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Field Program

[Image Description: Two MCC members taking a brief break; one is sitting on a rock, the other is standing nearby. They are both in their uniforms, looking out at the expansive, mountain view surrounding them.]

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Sun Down at Sand Draw

A crew stands watching a crew leader demonstrate sawing.

Tuesday the 21st of June, 2022 we skirted out of the MCC lot and headed south to Wyoming. We were tired but excited to see a new camp and worksite after spending the last two hitches at the infamous Enos Creek. The long journey to Sand Draw was fueled by Red Bulls, corn dogs, and sweet jams. Out the window of the truck, we saw rolling hills littered with sagebrush, the blue shadow of the mountains in the distance, and every so often a pronghorn bouncing through the grass. As we got closer to the site, the road became enclosed by large cliffs of beautiful red rocks and the promise of a lovely campsite grew. Although, we still had a few obstacles to get through before we finally landed at the site.

One of those obstacles was a large and boisterous bull protecting his heifers lurking around the work site. He kept our heads on a swivel for the rest of the hitch. After a whopping 6 and a half hours, we finally landed at the sand draw campsite. It felt like home from the second we stepped out of the truck. There were large flat sandstones, where we had set up the kitchen and used as a meeting space every breakfast, morning stretch, and supper. Also, the whole campsite was surrounded by large, beautiful ponderosa trees which provided some essential shade while we maintained saws during the hot 90-degree days. The worksite was just as gorgeous as camp, if not more so! It was a 5-minute drive down the road from camp, which required again passing by the guard bull. Chaungo bravely got out to open the cattle gate every morning and again in the afternoon to get through. Once we were through the gate, it was a short but gorgeous hike up to the work site through a sandstone draw. It was easy to get distracted by the lines in the rock that were formed eons ago when Wyoming was the bottom of the ocean. At the top of the steep and rocky hill, we were met with a vast and gorgeous view of the Wyoming landscape. We took a minute to breathe it all in and then it was time to get to work.

The objective of this project was to remove juniper from the understory of the ponderosa forest, and we did just that. In pairs of two, we cut the dense juniper, sawing all the way down to the stumps. We were sure to get every last bit of green we saw since those pesky buggers are resilient. Then we piled up all the bits to be torched in a prescribed burn later on. We managed to stack 67 total piles 6 feet wide and 6 feet high, a pretty impressive amount if you ask me! Most of which was done in 90-degree heat and on steeply sloping terrain. Despite the challenges we all chugged along like a well-oiled machine, knowing in our hearts and minds that we were doing what needed to be done. By removing this thirsty juniper, we gave the ponderosa more access to water and room to grow larger and stronger as they deserve. The work was hard, but satisfying to see what we had accomplished at the end of each day.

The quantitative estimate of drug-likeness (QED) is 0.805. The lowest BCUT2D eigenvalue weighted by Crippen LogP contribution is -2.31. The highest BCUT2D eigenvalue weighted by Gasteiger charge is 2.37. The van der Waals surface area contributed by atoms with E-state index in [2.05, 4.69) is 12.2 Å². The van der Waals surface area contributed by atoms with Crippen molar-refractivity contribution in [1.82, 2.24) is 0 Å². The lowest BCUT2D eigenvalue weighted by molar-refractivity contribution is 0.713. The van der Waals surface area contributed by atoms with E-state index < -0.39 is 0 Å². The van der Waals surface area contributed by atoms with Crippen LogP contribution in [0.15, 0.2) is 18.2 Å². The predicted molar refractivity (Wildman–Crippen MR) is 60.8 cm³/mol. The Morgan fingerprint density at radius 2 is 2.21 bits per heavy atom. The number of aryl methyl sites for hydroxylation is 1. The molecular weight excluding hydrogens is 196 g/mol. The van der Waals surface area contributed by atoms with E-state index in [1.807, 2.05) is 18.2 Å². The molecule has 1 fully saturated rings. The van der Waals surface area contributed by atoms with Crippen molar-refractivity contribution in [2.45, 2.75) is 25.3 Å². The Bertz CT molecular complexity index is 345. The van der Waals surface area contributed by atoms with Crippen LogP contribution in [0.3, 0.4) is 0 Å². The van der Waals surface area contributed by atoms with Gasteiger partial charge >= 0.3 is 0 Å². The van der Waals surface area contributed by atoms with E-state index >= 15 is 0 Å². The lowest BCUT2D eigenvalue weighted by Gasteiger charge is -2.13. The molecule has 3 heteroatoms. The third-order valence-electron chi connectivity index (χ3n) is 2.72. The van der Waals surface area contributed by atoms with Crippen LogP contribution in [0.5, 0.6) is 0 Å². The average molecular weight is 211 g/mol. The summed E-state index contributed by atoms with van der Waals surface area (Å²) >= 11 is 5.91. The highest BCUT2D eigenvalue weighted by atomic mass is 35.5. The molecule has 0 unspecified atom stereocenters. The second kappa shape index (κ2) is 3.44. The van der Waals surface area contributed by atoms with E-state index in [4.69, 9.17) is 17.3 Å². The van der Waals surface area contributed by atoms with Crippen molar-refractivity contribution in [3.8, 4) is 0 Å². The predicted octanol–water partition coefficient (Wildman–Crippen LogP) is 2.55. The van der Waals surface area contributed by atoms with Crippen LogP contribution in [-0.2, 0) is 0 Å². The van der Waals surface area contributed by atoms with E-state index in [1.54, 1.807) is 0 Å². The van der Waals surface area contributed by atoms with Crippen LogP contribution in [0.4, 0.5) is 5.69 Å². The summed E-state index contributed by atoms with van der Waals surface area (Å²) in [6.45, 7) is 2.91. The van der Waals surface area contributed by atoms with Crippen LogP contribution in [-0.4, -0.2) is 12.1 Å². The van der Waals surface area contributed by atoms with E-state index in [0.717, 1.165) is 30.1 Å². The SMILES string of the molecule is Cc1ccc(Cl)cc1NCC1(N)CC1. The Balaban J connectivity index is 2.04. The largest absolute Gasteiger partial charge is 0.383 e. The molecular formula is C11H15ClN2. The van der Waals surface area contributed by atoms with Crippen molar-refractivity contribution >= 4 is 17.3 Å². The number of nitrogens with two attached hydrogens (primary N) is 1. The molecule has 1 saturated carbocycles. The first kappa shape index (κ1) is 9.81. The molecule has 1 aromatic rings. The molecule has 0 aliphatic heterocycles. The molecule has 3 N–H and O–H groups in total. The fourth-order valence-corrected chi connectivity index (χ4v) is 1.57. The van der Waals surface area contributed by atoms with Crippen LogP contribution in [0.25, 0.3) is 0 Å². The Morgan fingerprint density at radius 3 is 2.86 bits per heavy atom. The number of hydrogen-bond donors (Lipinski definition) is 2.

It was not all work this hitch though, there was plenty of fun had as well! Some other memorable moments include many gorgeous Wyoming summer sunsets. The constant chirping and clicking of thousands of cicadas. A visit from Kate and her friend Alex who surprised us with popsicles. A rancher rode up to us on a beautiful steed and thanked us for our hard work, then rode off to check on his cattle. Our project partners stopped by to check up on our progress and praised us for our awesome piles. Halfway through we took a trip into town to get more water, where got the chance to stop at the Washakie Museum and learned a whole lot about the history of the land we were working on and its people. At one point, an unexpected storm rolled into camp causing all of us to sit in the truck together watching the lighting flash above. But we were too busy cracking jokes and sharing laughter to be fearful. We learned how to handle an emergency situation when one member, unfortunately, began experiencing symptoms of heat exhaustion, and everyone worked together to make the best out of a bad situation. Everyone was safe in the end. Finally our wonderful leads Ash and Mallard brought us to a beautiful forested area next to a babbling brook just beyond camp, where they surprised us with a tasty treat and we had a lovely debrief conversation reflecting on the hitch. Each hitch we get stronger as individuals and as a team. These are the moments we will all cherish forever and what MCC is all about, serving our community as well as becoming leaders in our own life paths.

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